Move over, New York. Chicago is the newest flashpoint in the rapid grocery delivery competition. Turkish delivery firm Getir launched in Chicago earlier this month, joining startup 1520 in the city. Both firms promise to deliver groceries in under 20 minutes, filling orders out of dark stores.

[Update: On Thursday evening, Business Insider reported that 1520 had ceased operations.]

Getir’s initial presence in the city comprises seven dark stores, Grocery Dive reported. A press release indicates the service will be available to residents along the lakefront area between Chinatown and Rogers Park, and as far inland as Logan Square. If you connect the dots, it’s as much as 40 square miles worth of coverage, implying each store has a delivery range of about 1.5 miles. 

“Our expansion into the United States is well-timed; we’ve been perfecting our approach in ultra-fast delivery since we created the model six years ago. Now that we’re established and thriving in Europe, it’s an optimal time for us to move further afield and introduce ourselves to the U.S. market,” said Getir founder Nazim Salur in a statement. The company went on to say it expects to launch in New York City and Boston by the end of 2021.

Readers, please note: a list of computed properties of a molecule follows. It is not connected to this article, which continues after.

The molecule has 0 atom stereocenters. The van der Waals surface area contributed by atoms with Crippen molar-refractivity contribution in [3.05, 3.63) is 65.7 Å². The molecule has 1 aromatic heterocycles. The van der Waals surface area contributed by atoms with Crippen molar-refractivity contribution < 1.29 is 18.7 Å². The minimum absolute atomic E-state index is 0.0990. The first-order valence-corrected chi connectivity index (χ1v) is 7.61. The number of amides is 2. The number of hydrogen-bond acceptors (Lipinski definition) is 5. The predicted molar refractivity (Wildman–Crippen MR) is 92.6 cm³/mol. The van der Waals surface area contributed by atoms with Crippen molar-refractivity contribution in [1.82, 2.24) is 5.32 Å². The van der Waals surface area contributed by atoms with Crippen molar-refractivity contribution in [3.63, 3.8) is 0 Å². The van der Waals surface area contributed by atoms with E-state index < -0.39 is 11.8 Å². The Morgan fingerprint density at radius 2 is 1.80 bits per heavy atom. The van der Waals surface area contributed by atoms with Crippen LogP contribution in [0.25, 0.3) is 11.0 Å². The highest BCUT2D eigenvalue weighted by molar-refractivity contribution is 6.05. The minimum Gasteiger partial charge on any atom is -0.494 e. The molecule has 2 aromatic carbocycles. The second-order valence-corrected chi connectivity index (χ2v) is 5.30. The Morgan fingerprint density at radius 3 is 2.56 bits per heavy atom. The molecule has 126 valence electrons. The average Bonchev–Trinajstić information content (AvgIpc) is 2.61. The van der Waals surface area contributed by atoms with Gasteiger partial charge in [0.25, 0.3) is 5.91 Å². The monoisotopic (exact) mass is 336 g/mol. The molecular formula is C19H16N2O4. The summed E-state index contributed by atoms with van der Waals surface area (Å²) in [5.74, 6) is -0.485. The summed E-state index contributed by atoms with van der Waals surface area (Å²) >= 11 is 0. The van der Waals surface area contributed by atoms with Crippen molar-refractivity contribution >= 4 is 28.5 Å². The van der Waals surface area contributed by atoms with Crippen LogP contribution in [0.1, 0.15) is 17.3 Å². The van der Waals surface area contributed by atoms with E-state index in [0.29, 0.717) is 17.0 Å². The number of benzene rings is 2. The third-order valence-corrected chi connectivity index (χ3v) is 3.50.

Salur Nazim, Getir’s CEO & founder.

The U.S. launch will cap a momentous year for the Istanbul-based company, which launched in the U.K., Netherlands, Germany, France, Spain, Italy and Portugal over the course of 2021. The company recently announced a deal to acquire U.K. rival Weezy. Getir has raised more than $1 billion to finance its rapid expansion, including a recent $550 million round from big-name investors such as Tiger Global, Sequoia and Silver Lake. That round valued the company at more than $7 billion, making it by far the most valuable of the rapid grocery delivery players.

Getir, which launched in 2015, commands the heights in its home country. The service is available in 47 cities there, and in January the Financial Times reported the company was filling 5 million orders per month in Turkey. 

Getir delivery costs just $1.99, and the company is advertising aggressive discounts. Other rapid grocery delivery services have gone further. Both Buyk and Jokr offer free delivery with no minimum purchase amount. The companies are likely using investor collars to subsidize purchases on their platform in a bid to gain market share, as ride hailing apps and restaurant delivery services did in the early days. As restaurant delivery prices rise, the new cheap and fast grocery delivery options will become more attractive. 

Absent audited financials, it’s unclear if Getir or its competitors are profitable. They likely aren’t, and the current pricing structure is likely unsustainable. However, as long as the industry remains unconsolidated and the players are flush with investor cash, the discounting will likely continue.